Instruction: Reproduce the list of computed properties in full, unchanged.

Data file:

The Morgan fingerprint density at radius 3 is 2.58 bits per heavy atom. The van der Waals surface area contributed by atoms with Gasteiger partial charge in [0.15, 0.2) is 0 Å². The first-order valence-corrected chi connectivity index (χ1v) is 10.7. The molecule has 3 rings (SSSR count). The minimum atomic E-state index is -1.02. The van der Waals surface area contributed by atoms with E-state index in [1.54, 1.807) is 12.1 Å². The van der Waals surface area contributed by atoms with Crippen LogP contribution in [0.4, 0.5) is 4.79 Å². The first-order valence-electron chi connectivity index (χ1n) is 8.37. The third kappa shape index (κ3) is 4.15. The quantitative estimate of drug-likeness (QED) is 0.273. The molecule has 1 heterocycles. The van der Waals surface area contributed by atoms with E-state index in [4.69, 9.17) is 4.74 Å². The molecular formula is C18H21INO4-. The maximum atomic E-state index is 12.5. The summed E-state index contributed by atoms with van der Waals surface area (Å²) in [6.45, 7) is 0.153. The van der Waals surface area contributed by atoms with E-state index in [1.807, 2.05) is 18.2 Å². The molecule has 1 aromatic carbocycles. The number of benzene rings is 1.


The Morgan fingerprint density at radius 3 is 2.58 bits per heavy atom. The van der Waals surface area contributed by atoms with Gasteiger partial charge in [0.15, 0.2) is 0 Å². The first-order valence-corrected chi connectivity index (χ1v) is 10.7. The molecule has 3 rings (SSSR count). The minimum atomic E-state index is -1.02. The van der Waals surface area contributed by atoms with E-state index in [1.54, 1.807) is 12.1 Å². The van der Waals surface area contributed by atoms with Crippen LogP contribution in [0.4, 0.5) is 4.79 Å². The first-order valence-electron chi connectivity index (χ1n) is 8.37. The third kappa shape index (κ3) is 4.15. The quantitative estimate of drug-likeness (QED) is 0.273. The molecule has 1 heterocycles. The van der Waals surface area contributed by atoms with E-state index in [4.69, 9.17) is 4.74 Å². The molecular formula is C18H21INO4-. The maximum atomic E-state index is 12.5. The summed E-state index contributed by atoms with van der Waals surface area (Å²) in [6.45, 7) is 0.153. The van der Waals surface area contributed by atoms with E-state index in [1.807, 2.05) is 18.2 Å². The molecule has 1 aromatic carbocycles. The number of benzene rings is 1.